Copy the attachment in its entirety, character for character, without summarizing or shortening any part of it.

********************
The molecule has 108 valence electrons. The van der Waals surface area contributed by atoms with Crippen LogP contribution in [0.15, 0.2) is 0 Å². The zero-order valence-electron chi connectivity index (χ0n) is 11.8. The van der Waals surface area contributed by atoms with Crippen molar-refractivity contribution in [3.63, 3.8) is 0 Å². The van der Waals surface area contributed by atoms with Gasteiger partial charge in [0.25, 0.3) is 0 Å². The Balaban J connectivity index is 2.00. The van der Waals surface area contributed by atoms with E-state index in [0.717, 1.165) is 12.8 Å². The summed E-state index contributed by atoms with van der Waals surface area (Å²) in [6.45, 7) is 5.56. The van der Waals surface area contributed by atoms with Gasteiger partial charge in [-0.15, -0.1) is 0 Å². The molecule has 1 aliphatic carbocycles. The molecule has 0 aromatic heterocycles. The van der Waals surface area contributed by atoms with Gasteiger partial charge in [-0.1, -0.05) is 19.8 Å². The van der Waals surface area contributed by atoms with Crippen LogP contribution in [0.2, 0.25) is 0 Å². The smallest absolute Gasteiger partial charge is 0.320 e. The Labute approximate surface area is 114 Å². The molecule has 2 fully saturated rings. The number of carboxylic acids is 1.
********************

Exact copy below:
The molecule has 108 valence electrons. The van der Waals surface area contributed by atoms with Crippen LogP contribution in [0.15, 0.2) is 0 Å². The zero-order valence-electron chi connectivity index (χ0n) is 11.8. The van der Waals surface area contributed by atoms with Crippen molar-refractivity contribution in [3.63, 3.8) is 0 Å². The van der Waals surface area contributed by atoms with Gasteiger partial charge in [0.25, 0.3) is 0 Å². The Balaban J connectivity index is 2.00. The van der Waals surface area contributed by atoms with E-state index in [0.717, 1.165) is 12.8 Å². The summed E-state index contributed by atoms with van der Waals surface area (Å²) in [6.45, 7) is 5.56. The van der Waals surface area contributed by atoms with Gasteiger partial charge in [-0.15, -0.1) is 0 Å². The molecule has 1 aliphatic carbocycles. The molecule has 0 aromatic heterocycles. The van der Waals surface area contributed by atoms with Gasteiger partial charge in [-0.1, -0.05) is 19.8 Å². The van der Waals surface area contributed by atoms with Crippen LogP contribution in [0.2, 0.25) is 0 Å². The smallest absolute Gasteiger partial charge is 0.320 e. The Labute approximate surface area is 114 Å². The molecule has 2 fully saturated rings. The number of carboxylic acids is 1.